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SOUTHEAST RECREATIONAL: NOAA fisheries considering black sea bass closure
Federal fisheries managers are set to close another popular recreational fishery in the South Atlantic in the latest example of how chronic lapses in science and data-collection are wreaking havoc on the recreational angling sector. Less than two months after narrowly avoiding a massive closure of all bottom fishing in the South Atlantic to recover red snapper, federal managers have announced that black sea bass are set to become off-limits from February to June due to circumstances that sounds frustratingly familiar to anglers.

"When Congress strengthened the Magnuson-Stevens Act in 2006 in an effort to end overfishing, it did not intend NOAA Fisheries to achieve that goal simply by ending all fishing," said Chester Brewer, chairman of Coastal Conservation Association's National Government Relations Committee. "We need to end overfishing, but we have to have better data and more timely assessments before such harsh restrictions are imposed."

The last full benchmark assessment for black sea bass was conducted in 2001, and was simply updated in 2005. Based on those reports, the South Atlantic Fishery Management Council adopted a management plan in 2006 that used a constant catch strategy despite strong objections from CCA. The strategy allows for a slightly higher catch limit for the first three years of the plan, but locks in a lower limit until at least 2015. As the stock rebuilds, anglers are encountering black sea bass more often and, according to the government's notoriously suspect recreational catch data, anglers are over their quota by up to 30 percent.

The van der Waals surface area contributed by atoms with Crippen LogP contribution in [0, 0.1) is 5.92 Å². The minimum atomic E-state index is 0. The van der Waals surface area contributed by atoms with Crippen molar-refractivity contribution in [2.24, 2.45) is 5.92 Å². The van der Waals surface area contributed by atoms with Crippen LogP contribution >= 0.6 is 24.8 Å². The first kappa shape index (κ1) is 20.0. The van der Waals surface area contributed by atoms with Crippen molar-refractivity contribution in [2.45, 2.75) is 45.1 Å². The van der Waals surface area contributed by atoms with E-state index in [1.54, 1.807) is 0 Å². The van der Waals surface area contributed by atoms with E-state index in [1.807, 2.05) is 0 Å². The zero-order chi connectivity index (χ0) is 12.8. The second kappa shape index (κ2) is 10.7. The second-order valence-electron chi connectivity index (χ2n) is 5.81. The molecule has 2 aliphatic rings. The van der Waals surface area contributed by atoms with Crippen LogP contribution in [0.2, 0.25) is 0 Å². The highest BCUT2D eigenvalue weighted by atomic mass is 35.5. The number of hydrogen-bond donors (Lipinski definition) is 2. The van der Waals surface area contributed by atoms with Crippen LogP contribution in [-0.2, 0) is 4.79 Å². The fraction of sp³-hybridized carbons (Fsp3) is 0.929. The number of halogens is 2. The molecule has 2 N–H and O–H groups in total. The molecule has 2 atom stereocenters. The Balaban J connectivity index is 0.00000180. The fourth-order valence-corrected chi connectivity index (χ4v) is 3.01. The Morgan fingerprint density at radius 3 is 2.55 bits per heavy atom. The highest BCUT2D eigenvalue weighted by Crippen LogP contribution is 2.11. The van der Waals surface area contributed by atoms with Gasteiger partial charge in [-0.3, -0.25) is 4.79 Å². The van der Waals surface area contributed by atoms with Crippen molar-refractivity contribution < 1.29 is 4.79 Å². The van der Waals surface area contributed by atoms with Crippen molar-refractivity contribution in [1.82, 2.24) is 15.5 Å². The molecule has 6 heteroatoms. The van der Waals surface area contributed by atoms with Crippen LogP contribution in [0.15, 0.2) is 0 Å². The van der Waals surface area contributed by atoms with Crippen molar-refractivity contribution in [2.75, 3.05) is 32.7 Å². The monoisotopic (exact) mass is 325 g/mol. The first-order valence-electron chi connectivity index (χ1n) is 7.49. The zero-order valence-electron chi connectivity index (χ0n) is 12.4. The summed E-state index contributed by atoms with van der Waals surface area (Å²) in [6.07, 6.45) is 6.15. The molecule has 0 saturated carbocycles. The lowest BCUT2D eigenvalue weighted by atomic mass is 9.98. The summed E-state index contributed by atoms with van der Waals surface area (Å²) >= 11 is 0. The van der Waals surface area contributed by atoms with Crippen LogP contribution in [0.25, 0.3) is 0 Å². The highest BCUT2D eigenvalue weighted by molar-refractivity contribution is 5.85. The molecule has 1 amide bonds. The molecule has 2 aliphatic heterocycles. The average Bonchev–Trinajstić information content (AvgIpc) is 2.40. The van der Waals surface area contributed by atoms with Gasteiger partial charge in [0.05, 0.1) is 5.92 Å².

Managers are once again left with using the most draconian management measure available to fix a problem that may not even exist anymore. Black sea bass were scheduled to undergo another full benchmark assessment in 2010, but the furor over red snapper delayed it until 2011.

Read the complete story from Sport Fishing.







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